Margaret River and Dunsborough Burrowing Crayfish

Posted on Dec 23, 2014


The Margaret River Burrowing Crayfish (Engaewa pseudoreducta) is a small burrowing crayfish up to 50mm in length which is a pale to mid brown colour with purple-blue claws, and is almost identical to the closely related Walpole Burrowing Crayfish and Dunsborough Burrowing Crayfish. However these species can generally be distinguished by which river system they are found in, as they are geographically isolated from each other with limited capacity for dispersal.

Conservation Status

The Margaret River Burrowing Crayfish is listed as critically endangered as it only occurs as two extant subpopulations (which are isolated from each other) in the headwaters of a small tributary of the Margaret River in State Forest, occupying an area of less than 1 km2. This area where they are found has no formal protection, so with their limited capacity for dispersal this species could easily become extinct should they be threatened.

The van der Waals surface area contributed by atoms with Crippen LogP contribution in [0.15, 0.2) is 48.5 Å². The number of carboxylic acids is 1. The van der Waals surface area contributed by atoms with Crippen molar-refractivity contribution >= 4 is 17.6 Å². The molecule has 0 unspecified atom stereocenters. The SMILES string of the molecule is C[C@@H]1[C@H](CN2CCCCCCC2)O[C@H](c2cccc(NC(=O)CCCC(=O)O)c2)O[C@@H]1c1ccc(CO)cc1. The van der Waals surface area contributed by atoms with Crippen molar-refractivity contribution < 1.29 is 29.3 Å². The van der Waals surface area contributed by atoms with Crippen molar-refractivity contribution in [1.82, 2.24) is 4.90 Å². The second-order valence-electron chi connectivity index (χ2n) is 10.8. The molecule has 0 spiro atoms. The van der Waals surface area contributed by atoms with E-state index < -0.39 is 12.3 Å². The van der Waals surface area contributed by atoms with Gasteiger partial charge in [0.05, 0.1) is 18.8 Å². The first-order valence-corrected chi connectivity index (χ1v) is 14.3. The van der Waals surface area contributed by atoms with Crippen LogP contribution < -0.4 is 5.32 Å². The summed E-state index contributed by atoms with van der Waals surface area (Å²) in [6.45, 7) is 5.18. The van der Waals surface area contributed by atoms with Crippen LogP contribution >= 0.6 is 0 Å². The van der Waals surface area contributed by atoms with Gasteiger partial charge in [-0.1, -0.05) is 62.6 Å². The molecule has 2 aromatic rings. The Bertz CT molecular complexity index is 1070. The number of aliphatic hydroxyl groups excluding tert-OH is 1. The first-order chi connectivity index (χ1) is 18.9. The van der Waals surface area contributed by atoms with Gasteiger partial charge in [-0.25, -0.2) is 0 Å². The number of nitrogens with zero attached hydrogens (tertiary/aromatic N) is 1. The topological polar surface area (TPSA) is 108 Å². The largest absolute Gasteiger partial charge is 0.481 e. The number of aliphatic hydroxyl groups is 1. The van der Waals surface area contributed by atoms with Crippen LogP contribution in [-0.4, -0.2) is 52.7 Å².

Threats

The main threats to this crayfish include land clearing, farm dam construction, and cattle grazing.

SWCC Strategic Priority

The Margaret River Burrowing Crayfish is identified as a first order priority asset within SWCC’s NRM Strategy under the Aquatic Biodiversity theme. The Dunsborough and Walpole Burrowing Crayfish are identified as second order priority assets within SWCC’s NRM Strategy under the Aquatic Biodiversity theme.

Projects

Key projects: No current projects for this species

References

  • Approved Conservation advice for Engaewa pseudoreducta (Margaret River Burrowing Crayfish)

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